In the google play store, a customer who has an Android phone we typically recommend downloading the app called: “Advanced Signal Status” (free app). This app is a little different than the iPhone’s “Fieldtester” app. When you download the app you will see the 3G and 4G broken up into different sections. The 3G will show your CDMA (voice) and EVDO (data) with RSSI signal. There you will see the dB readings. Similar to the iPhone, a good signal will be -50, and bad -105. The 4G will state LTE RSSI signal and have its reading as well.

If that customer is able to provide us with this information we can recommend the best product for their needs.

As always if you have any questions about this week’s tech tip, or just a technical question in general, feel free to leave us a comment below, or you can contact our technical support team directly at (866)294-1660 or email us at tech@wilsonelectronics.com.

Apple unveils new iPads at Oct. 16 event

Happy Friday!
In case you were wondering what all the Apple fuss was about yesterday, we have included it all for you here right on our blog. According to this article from the SF Gate, Apple made some upgrades to their iPads. Keep reading to learn more!

Apple on Thursday unveiled a new iPad Air 2 that will improve upon its past tablet models.

The latest iPads will include Touch ID, which allows users to unlock their devices and authorize purchases with their fingerprint. That option is already available on the iPhone 5s, iPhone 6 and 6 Plus. The new device is 18 percent thinner than the previous iPad Air.

iPad Air 2 will come in silver, space gray and gold. It starts with $499 with 16 GB, $599 for 64 GB and $699 for 128 GB. Apple also introduced a new iPad mini 3, starting at $399. Pre-orders for the two devices start today. They ship starting next week.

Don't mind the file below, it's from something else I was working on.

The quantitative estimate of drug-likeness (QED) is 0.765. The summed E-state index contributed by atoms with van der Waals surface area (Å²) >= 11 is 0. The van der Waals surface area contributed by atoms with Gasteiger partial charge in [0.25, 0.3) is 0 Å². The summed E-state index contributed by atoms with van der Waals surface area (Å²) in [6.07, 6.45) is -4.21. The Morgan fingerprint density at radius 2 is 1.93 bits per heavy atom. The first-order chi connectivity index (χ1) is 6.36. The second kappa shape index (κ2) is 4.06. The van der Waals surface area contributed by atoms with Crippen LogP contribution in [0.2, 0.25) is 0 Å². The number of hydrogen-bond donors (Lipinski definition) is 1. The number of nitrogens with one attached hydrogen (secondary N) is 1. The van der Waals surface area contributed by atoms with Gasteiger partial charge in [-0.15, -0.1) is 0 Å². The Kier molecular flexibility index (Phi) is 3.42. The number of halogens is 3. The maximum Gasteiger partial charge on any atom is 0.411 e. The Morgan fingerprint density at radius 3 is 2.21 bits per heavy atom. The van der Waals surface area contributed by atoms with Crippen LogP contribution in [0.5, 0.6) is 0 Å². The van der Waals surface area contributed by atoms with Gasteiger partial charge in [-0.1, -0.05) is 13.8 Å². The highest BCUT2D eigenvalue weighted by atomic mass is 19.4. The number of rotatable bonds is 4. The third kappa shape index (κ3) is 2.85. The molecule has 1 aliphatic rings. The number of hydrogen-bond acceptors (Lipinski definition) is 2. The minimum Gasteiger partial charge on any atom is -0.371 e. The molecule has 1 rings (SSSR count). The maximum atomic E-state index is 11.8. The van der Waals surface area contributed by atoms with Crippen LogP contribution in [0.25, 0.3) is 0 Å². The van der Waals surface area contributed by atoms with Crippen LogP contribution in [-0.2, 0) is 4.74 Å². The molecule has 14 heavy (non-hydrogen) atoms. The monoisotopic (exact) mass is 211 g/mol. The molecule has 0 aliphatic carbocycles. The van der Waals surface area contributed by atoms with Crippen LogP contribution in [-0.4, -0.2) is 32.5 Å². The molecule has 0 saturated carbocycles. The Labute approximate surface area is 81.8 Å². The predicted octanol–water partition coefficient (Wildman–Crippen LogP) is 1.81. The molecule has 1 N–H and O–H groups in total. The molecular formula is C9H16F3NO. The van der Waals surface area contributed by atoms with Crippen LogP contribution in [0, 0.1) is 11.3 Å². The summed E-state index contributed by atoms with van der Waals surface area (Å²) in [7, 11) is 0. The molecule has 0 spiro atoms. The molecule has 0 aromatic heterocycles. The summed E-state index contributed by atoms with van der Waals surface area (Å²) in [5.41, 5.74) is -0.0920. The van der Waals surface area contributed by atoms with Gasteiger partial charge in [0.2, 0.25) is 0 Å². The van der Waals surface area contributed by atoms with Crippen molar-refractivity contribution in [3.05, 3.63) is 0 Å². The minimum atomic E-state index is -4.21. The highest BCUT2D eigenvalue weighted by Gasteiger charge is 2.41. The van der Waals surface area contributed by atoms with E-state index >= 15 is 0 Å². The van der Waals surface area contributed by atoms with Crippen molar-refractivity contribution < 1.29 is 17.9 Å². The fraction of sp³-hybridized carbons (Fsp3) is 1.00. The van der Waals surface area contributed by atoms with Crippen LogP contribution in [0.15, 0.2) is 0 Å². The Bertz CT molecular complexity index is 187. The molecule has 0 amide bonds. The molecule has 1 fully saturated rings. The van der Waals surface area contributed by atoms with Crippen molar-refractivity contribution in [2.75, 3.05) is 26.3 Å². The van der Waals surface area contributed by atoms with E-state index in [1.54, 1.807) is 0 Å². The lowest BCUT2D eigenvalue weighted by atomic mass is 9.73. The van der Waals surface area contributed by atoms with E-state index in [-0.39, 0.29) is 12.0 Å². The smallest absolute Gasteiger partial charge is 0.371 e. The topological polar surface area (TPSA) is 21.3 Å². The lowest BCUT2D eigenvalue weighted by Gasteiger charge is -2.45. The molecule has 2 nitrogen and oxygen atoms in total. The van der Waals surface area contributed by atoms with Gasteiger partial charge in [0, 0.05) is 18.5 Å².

Last year, Apple unveiled the iPad Air, a 9.4 inch tablet that weighs 1 pound, much lighter than previous iPads. On Wednesday, a user guide for the iPad Air 2 and iPad mini 3 was posted on the iTunes store, indicating Touch ID for the tablets would likely be announced on Thursday, according to blog 9to5Mac.

Apple is still the leader in tablets, with 37 percent of all households owning an iPad in the first quarter, according to survey of 10,000 U.S. households by research and consulting firm Parks Associates. After Apple, about 16 percent of households had an Amazon tablet and 14 percent had a Samsung tablet, the firm said.

But tablet sales haven’t been as robust. In Apple’s third quarter, iPad sales declined 9 percent to roughly 13 million units sold. Part of the reason why people may not be buying new iPads is because Apple builds strong products that people want to keep longer, said Tim Bajarin, president of research firm Creative Strategies. Additions to the new iPads such as the Touch ID, could convince some people with the iPad 2 or first generation iPad to upgrade, he added.

Analysts predicted Apple would discuss Apple Pay and more details about Mac operating system Yosemite. Apple CEO Tim Cook announced Apple Pay begins on Monday, while Craig Federighi said Yosemite will come out today.